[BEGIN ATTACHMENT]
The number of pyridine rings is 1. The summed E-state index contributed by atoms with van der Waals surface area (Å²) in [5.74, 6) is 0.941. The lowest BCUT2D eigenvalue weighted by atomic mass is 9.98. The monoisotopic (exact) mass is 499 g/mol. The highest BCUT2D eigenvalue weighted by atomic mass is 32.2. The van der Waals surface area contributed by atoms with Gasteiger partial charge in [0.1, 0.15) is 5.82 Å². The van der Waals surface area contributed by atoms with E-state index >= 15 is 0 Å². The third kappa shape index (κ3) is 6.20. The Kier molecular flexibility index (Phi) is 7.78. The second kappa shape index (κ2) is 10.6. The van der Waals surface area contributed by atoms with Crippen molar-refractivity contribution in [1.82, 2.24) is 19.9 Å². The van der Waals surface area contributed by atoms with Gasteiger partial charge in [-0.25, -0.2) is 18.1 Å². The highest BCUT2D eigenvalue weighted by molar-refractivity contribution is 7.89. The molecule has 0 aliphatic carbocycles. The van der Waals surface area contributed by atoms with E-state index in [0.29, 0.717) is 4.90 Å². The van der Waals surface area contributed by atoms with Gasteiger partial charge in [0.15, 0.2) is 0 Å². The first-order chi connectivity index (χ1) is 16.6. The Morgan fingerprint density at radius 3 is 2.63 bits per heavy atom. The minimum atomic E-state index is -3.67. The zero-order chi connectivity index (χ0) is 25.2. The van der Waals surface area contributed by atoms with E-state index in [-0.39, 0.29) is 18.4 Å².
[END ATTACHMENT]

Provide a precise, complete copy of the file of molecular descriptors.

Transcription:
The number of pyridine rings is 1. The summed E-state index contributed by atoms with van der Waals surface area (Å²) in [5.74, 6) is 0.941. The lowest BCUT2D eigenvalue weighted by atomic mass is 9.98. The monoisotopic (exact) mass is 499 g/mol. The highest BCUT2D eigenvalue weighted by atomic mass is 32.2. The van der Waals surface area contributed by atoms with Gasteiger partial charge in [0.1, 0.15) is 5.82 Å². The van der Waals surface area contributed by atoms with E-state index >= 15 is 0 Å². The third kappa shape index (κ3) is 6.20. The Kier molecular flexibility index (Phi) is 7.78. The second kappa shape index (κ2) is 10.6. The van der Waals surface area contributed by atoms with Crippen molar-refractivity contribution in [1.82, 2.24) is 19.9 Å². The van der Waals surface area contributed by atoms with Gasteiger partial charge in [-0.25, -0.2) is 18.1 Å². The highest BCUT2D eigenvalue weighted by molar-refractivity contribution is 7.89. The molecule has 0 aliphatic carbocycles. The van der Waals surface area contributed by atoms with E-state index in [0.29, 0.717) is 4.90 Å². The van der Waals surface area contributed by atoms with Gasteiger partial charge in [0.15, 0.2) is 0 Å². The first-order chi connectivity index (χ1) is 16.6. The Morgan fingerprint density at radius 3 is 2.63 bits per heavy atom. The minimum atomic E-state index is -3.67. The zero-order chi connectivity index (χ0) is 25.2. The van der Waals surface area contributed by atoms with E-state index in [-0.39, 0.29) is 18.4 Å².